“Fast Hearts and Slow Towns” feels like something the Eagles would have cut and this is a great thing because that’s Midland’s lane. It’s a simple, reflective song on a lost small town love and once again this is such a common theme in country music, but I’m not screaming cliché because of Midland’s approach and the wise choices by producers Shane McAnally, Dann Huff and Josh Osborne. The trio clearly know how to position this band to sound their best. “Cheatin’ by the Rules” is fine, as it does nothing especially right nor wrong. So, it would have been fine being left on the cutting room floor too.

Midland’s tendency to inject catchy wordplay can do them in at times, but when they get it right, they can hit grand slams and “Playboys” is a perfect example. It’s all centered around the chorus and the words play and boys, which on paper sounds like a mess. Yet you listen to it and it just works. The best I can explain of why I like this song is that’s it’s playful, fun and doesn’t take itself too seriously, which is the appeal of Midland in a nutshell. “Lost in the Night” sounds like it’s straight out of early 80s country with it’s sultry, R&B influenced sound. The cherry on top is the smooth sounds of saxophones that play the song out. You’ll either love or hate this track. Put me firmly on the love side, as this is a side of country music that needs to be shown more.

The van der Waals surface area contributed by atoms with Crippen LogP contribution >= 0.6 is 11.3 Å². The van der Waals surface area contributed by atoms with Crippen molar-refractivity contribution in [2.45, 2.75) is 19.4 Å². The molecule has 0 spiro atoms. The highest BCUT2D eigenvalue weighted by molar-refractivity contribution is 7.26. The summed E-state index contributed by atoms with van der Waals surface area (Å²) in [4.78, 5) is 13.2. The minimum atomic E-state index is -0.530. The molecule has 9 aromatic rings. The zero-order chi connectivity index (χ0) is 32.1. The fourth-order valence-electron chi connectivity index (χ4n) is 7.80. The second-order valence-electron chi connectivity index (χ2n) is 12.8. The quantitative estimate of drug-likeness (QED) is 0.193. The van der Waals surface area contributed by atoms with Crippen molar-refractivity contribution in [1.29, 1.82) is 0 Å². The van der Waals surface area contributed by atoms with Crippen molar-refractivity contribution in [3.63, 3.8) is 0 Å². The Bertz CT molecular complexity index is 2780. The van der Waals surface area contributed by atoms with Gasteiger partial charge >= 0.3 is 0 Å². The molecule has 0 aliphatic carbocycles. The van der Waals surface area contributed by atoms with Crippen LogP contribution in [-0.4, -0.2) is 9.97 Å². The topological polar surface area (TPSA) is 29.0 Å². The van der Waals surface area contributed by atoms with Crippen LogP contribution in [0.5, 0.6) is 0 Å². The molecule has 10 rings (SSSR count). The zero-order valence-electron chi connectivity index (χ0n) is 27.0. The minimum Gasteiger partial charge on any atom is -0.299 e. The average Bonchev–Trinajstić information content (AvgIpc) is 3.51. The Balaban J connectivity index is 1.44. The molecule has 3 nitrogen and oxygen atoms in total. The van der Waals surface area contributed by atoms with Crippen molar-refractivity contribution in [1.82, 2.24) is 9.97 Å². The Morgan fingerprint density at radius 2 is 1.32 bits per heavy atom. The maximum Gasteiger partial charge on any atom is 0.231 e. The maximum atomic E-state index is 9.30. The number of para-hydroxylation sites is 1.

“Gettin’ the Feel” is another solid heartbreak song from the group, but it feels out of place on the track list. To me it just feels like it’s in weird spot on the album, especially since the album closes as weakly as it started with “Roll Away.” I understand how the band wanted to open and close with tracks with roll in the title. But it fails to have an impact when both songs are head and shoulders the weakest on the album, as both suffer from the same issues of just not measuring up in terms of lyrical and melody quality with the rest of the songs. You can’t put such weak tracks next to strong tracks because they stick out like sore thumbs. “Lost in the Night” would have been the perfect closer.